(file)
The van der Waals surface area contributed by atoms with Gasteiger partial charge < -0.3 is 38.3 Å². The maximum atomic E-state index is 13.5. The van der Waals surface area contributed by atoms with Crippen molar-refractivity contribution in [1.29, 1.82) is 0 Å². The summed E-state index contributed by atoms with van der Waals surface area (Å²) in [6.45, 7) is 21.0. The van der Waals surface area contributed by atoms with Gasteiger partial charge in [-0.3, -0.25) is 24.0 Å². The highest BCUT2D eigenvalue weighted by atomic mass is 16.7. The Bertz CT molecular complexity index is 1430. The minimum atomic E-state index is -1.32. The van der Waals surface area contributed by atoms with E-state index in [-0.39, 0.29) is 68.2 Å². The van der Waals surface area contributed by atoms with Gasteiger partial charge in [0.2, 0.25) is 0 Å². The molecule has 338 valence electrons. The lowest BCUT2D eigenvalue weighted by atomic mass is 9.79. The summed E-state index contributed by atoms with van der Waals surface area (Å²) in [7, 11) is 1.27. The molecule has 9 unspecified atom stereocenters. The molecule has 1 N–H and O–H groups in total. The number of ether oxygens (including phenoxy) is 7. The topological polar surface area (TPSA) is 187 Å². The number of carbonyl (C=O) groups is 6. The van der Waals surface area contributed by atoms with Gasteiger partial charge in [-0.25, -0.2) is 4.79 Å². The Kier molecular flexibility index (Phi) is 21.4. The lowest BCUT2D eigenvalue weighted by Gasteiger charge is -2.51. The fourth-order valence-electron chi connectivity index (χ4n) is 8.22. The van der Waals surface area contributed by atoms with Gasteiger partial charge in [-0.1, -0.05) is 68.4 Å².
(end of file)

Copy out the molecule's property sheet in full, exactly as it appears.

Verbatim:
The van der Waals surface area contributed by atoms with Gasteiger partial charge < -0.3 is 38.3 Å². The maximum atomic E-state index is 13.5. The van der Waals surface area contributed by atoms with Crippen molar-refractivity contribution in [1.29, 1.82) is 0 Å². The summed E-state index contributed by atoms with van der Waals surface area (Å²) in [6.45, 7) is 21.0. The van der Waals surface area contributed by atoms with Gasteiger partial charge in [-0.3, -0.25) is 24.0 Å². The highest BCUT2D eigenvalue weighted by atomic mass is 16.7. The Bertz CT molecular complexity index is 1430. The minimum atomic E-state index is -1.32. The van der Waals surface area contributed by atoms with E-state index in [-0.39, 0.29) is 68.2 Å². The van der Waals surface area contributed by atoms with Gasteiger partial charge in [0.2, 0.25) is 0 Å². The molecule has 338 valence electrons. The lowest BCUT2D eigenvalue weighted by atomic mass is 9.79. The summed E-state index contributed by atoms with van der Waals surface area (Å²) in [7, 11) is 1.27. The molecule has 9 unspecified atom stereocenters. The molecule has 1 N–H and O–H groups in total. The number of ether oxygens (including phenoxy) is 7. The topological polar surface area (TPSA) is 187 Å². The number of carbonyl (C=O) groups is 6. The van der Waals surface area contributed by atoms with Gasteiger partial charge in [-0.25, -0.2) is 4.79 Å². The Kier molecular flexibility index (Phi) is 21.4. The lowest BCUT2D eigenvalue weighted by Gasteiger charge is -2.51. The fourth-order valence-electron chi connectivity index (χ4n) is 8.22. The van der Waals surface area contributed by atoms with Gasteiger partial charge in [-0.1, -0.05) is 68.4 Å².